Home > Uncategorized > Experts Warn: U.S. Losing War on Terror

Experts Warn: U.S. Losing War on Terror

I know that Kirk in SLO doesn’t like it when I cut and paste articles on national and international topics, but I’m really trying to expose KVEC listeners to a variety of information they don’t normally hear on the other programs. Here’s a perfect example that underscores my argument that Bush is the worst president in modern U.S. history. We had all this international goodwill and support as a result of 9-11. Then, to quote Peter Fonda in Easy Rider, “We blew it.”

Check out this article and comment away!

“Despite high-profile arrests, security operations and upbeat assessments from the White House, the United States is losing its “global war on terror,” experts warn.

Five years after Washington launched its hunt for those responsible for the September 11 attacks, the world has not become a safer place, and a new large-scale strike against America at some point appears likely, they say.

Even the killing last month of Al-Qaeda’s leader in Iraq Abu Musab al-Zarqawi, hailed by the White House as a major blow against the terror network, has not dented its ability to recruit new militants or mount attacks.

In May the influential US magazine Foreign Policy and a Washington-based think-tank questioned 116 leading US experts — a balanced mix of Republicans and Democrats — on the progress of the US campaign against terrorism.

Among others, they consulted a former secretary of state, two former directors of the Central Intelligence Agency (CIA) and dozens of the country’s top security analysts.

The result? Eighty-four percent believe the United States is losing the “war on terror,” 86 percent that the world has become a more dangerous place in the past five years, and 80 percent that a major new attack on their country was likely within the next decade.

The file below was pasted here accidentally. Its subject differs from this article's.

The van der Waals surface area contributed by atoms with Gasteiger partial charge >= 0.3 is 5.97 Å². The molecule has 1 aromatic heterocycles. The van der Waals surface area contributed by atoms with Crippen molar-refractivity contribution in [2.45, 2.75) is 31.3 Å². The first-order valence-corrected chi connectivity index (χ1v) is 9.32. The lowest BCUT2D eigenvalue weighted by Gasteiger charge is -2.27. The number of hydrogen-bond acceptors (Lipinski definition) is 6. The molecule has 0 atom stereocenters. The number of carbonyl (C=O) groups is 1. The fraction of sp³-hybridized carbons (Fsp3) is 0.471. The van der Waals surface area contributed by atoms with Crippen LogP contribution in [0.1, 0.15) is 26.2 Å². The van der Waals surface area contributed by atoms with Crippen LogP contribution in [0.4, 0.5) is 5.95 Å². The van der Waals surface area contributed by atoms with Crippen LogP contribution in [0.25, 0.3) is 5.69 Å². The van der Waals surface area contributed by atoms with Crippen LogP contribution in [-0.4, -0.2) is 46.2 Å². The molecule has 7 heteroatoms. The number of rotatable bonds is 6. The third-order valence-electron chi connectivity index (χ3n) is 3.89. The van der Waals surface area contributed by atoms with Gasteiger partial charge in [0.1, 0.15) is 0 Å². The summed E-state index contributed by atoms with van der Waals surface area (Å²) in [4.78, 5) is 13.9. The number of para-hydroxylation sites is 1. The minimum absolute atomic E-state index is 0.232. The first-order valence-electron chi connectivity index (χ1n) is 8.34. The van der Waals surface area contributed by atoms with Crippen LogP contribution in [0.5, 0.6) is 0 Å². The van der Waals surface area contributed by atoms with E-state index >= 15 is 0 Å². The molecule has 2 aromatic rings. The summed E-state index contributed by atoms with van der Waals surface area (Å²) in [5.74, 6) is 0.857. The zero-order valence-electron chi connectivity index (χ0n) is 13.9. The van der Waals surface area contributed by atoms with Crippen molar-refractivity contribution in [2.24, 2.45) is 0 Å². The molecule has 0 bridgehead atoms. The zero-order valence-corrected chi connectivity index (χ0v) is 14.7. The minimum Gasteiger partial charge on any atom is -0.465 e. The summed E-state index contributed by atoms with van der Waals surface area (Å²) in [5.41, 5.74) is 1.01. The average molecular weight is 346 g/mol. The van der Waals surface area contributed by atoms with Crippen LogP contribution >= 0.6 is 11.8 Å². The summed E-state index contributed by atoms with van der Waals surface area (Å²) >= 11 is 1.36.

“We are losing the ‘war on terror’ because we are treating the symptoms and not the cause,” argued Anne-Marie Slaughter, head of the Woodrow Wilson School of Public and International Affairs at Princeton University.

“Our insistence that Islamic fundamentalist ideology has replaced communist ideology as the chief enemy of our time feeds Al-Qaeda’s vision of the world,” boosting support for the Islamic radical cause, she said.

For Leslie Gelb, president of the New York-based Council on Foreign Relations, the unity of views expressed by those questioned reflects a deeply critical attitude towards the administration of President George W. Bush.

“It’s clear to nearly all that Bush and his team have had a totally unrealistic view of what they can accomplish with military force and threats of force,” he said.

Other experts questioned the very nature of the US campaign.

“It was a doomed enterprise from the very start: a ‘war on terror’ — it’s as ridiculous as a ‘war on anger’. You do not wage a war on terror, you wage a war against people,” said Alain Chouet, a former senior officer of France’s DGSE foreign intelligence service.

“The Americans have been stuck inside this idea of a ‘war on terror’ since September 11, they are not asking the right questions.”

“You can always slaughter terrorists — there are endless reserves of them. We should not be attacking the effects of terrorism but its causes: Wahhabite ideology, Saudi Arabia and the Muslim Brotherhood. But no one will touch any of those,” Chouet argued.

Instead he said US policy in the Middle East, which had “turned Iraq into a new Afghanistan,” was acting as a powerful recruiting agent for a generation of Islamic radicals.

The continued US presence in Iraq and “the atrocities committed by a campaigning army”, the Abu Ghraib prisoner abuse scandal in Iraq and the “grotesque” US detention centre at Guantanamo in Cuba all “provide excuses” for violent radicals, he said.

The United States “have fallen into the classic terrorist trap — they’re lashing out at the wrong targets,” causing collateral damage that boosts the cause of their opponents, he said.